📚 How do I convince other departments (IT) to support implementing FOSS?
So I started teaching myself how to program 6-7 years ago, I've developed a number of small open source packages and functions that my employer is interested in implementing and utilizing, mostly in Python. My biggest issue, I'm an engineer, not an admin. Honestly my packages aren't great, the primary value I'm bringing is being able to leverage the python ecosystem in a way that speeds up my work.
My boss has asked me what support I need to implement the necessary infrastructure to be able to get the work I've done accessible to the rest of our team. I said an internal Linux server, w/ a gitlab instance (I understand that we'd need a license), and a Jupyter server also running on it. I think I can create user accounts for each team member (15-20 people), set up a batch file on their desktops to ssh into the server and port forward the Jupyter server to their local machine and they essentially don't have to mess with environments or anything else, probably not the most elegant solution, but one I have experience implementating and know will work. I'm somewhat familiar with scripting and automating things on Linux, so I feel like I could pretty easily set up a lot of that to be relatively low maintenance.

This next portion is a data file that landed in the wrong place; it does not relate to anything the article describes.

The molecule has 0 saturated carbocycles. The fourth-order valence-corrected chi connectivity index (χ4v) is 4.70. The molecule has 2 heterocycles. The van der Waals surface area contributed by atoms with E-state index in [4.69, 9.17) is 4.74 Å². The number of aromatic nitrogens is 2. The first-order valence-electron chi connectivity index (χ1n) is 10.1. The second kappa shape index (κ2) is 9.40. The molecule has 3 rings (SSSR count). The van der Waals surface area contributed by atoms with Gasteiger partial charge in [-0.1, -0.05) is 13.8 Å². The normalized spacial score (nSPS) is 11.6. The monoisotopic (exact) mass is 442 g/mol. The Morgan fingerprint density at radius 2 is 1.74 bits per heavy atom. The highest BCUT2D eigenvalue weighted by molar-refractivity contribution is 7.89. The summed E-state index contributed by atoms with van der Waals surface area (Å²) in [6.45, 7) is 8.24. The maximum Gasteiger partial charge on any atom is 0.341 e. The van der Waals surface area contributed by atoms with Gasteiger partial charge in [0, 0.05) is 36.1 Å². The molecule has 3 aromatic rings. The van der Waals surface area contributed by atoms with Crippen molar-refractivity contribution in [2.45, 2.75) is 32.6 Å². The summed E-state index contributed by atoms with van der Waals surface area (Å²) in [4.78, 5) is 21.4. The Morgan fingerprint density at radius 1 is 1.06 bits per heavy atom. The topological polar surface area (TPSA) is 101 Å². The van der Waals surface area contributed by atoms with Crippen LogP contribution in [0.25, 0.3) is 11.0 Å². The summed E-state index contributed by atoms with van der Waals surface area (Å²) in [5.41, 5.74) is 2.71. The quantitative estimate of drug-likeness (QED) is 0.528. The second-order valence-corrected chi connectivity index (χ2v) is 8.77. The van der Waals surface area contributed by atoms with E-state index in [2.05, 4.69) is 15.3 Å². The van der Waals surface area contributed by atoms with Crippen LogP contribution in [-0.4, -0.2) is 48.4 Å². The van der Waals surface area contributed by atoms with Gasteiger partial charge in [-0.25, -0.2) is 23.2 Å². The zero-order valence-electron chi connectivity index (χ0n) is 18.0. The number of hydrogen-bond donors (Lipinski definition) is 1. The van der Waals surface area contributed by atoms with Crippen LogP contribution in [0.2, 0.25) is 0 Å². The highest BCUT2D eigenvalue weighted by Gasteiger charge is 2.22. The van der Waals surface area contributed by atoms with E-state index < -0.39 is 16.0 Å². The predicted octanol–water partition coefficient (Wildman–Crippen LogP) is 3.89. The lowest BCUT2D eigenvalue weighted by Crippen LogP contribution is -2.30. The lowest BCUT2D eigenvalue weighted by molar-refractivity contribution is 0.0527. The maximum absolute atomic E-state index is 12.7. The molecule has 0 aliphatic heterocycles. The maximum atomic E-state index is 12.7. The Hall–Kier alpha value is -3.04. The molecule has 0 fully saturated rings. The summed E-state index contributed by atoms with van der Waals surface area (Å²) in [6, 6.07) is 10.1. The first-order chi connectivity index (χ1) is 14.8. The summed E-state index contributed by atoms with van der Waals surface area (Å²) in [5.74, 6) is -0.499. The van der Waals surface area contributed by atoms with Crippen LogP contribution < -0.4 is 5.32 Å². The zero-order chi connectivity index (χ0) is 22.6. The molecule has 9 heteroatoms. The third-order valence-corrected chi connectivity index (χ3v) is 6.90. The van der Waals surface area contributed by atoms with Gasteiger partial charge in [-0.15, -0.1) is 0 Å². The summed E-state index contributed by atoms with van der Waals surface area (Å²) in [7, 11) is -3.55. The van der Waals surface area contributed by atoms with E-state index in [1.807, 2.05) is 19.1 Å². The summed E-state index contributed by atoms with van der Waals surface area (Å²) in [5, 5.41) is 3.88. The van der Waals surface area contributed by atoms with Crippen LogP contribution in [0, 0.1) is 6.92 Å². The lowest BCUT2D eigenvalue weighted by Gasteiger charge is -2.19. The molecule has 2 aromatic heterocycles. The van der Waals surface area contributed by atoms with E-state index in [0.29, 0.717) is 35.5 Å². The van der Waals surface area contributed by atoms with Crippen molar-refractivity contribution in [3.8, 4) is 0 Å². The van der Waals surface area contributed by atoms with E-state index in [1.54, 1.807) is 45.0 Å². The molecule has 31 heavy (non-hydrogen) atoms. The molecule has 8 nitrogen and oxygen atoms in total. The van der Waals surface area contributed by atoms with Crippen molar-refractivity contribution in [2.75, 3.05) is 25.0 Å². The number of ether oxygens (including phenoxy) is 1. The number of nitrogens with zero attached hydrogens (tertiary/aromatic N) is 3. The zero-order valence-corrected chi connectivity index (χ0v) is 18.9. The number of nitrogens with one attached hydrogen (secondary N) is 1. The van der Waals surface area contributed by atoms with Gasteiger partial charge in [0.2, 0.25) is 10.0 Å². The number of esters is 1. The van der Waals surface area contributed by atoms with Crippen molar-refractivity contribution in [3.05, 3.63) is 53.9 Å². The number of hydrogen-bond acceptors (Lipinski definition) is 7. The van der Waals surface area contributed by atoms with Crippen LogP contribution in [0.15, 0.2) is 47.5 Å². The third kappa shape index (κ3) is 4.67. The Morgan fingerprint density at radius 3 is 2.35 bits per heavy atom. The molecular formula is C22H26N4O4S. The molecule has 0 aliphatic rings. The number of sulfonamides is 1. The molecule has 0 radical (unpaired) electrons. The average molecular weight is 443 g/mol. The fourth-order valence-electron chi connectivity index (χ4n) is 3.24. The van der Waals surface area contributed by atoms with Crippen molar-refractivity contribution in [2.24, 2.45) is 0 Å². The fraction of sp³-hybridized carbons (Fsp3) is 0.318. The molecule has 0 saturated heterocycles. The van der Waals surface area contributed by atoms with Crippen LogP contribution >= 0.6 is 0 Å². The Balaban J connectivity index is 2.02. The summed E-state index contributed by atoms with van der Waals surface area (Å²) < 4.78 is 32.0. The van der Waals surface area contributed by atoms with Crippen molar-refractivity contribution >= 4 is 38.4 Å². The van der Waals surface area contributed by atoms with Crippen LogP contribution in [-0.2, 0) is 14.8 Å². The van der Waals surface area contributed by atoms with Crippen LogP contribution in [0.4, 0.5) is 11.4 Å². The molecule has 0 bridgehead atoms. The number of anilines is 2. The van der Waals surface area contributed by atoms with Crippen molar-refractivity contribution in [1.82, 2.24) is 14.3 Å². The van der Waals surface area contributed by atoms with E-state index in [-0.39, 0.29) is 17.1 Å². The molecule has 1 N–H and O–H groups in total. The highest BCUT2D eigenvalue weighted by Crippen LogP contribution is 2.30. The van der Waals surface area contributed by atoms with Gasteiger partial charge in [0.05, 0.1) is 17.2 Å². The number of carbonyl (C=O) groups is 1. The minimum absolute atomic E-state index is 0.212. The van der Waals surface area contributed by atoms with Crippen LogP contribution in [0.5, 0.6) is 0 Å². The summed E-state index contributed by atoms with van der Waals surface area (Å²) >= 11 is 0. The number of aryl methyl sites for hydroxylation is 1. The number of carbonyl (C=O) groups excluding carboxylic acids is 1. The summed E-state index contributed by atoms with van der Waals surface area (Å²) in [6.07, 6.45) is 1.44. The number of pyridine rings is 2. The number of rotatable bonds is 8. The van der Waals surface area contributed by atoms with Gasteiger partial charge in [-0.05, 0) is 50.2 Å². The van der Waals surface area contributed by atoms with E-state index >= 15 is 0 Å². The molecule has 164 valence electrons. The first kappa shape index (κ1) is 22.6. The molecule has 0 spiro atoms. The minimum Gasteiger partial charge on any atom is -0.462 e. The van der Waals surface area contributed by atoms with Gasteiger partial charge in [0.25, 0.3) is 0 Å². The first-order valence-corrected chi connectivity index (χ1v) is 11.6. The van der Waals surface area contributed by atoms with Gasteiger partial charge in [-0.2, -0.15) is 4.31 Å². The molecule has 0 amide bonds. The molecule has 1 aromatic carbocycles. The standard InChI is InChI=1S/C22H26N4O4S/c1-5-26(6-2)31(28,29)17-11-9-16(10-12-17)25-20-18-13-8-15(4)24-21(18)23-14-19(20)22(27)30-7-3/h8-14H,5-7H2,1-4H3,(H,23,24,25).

There are multiple people in the discussion I'm having with my boss, one of them (big VBA advocate) pointed out that all the admins are more familiar with Microsoft systems, so why can't I set up my solution in Azure w/ DevOps and other Microsoft tools. My primary issues with this are,
1) It's more expensive 2) Vendor Lock-in 3) I've never worked with Microsoft Server tools 4) Python (in my experience) runs better on Linux 5) I already know gitlab CI/CD and that they have the necessary available integration tools for the other software we use internally.
Basically the question I got was "what can Linux do that windows/Azure can't?" and I was at a loss for how to answer it. The best I could come up with was "Everything Windows can, with half the costs and half the issues". Up to now I've only gotten this resistance from one person on my team, but I expect the IT admins will have similar resistance when the discussions get to them, and will be somewhat handwavy while muttering about security.
Any tips on how to approach the conversations, from what I understand I could just run Ubuntu on Azure, but I'm not totally sold on the whole cloud services thing for this particular use case. With giving access to a server to less technical users via Jupyter, I'd rather have it running on a physical device we own to avoid any potential crazy cloud bills.
Am I way off base about any of this?
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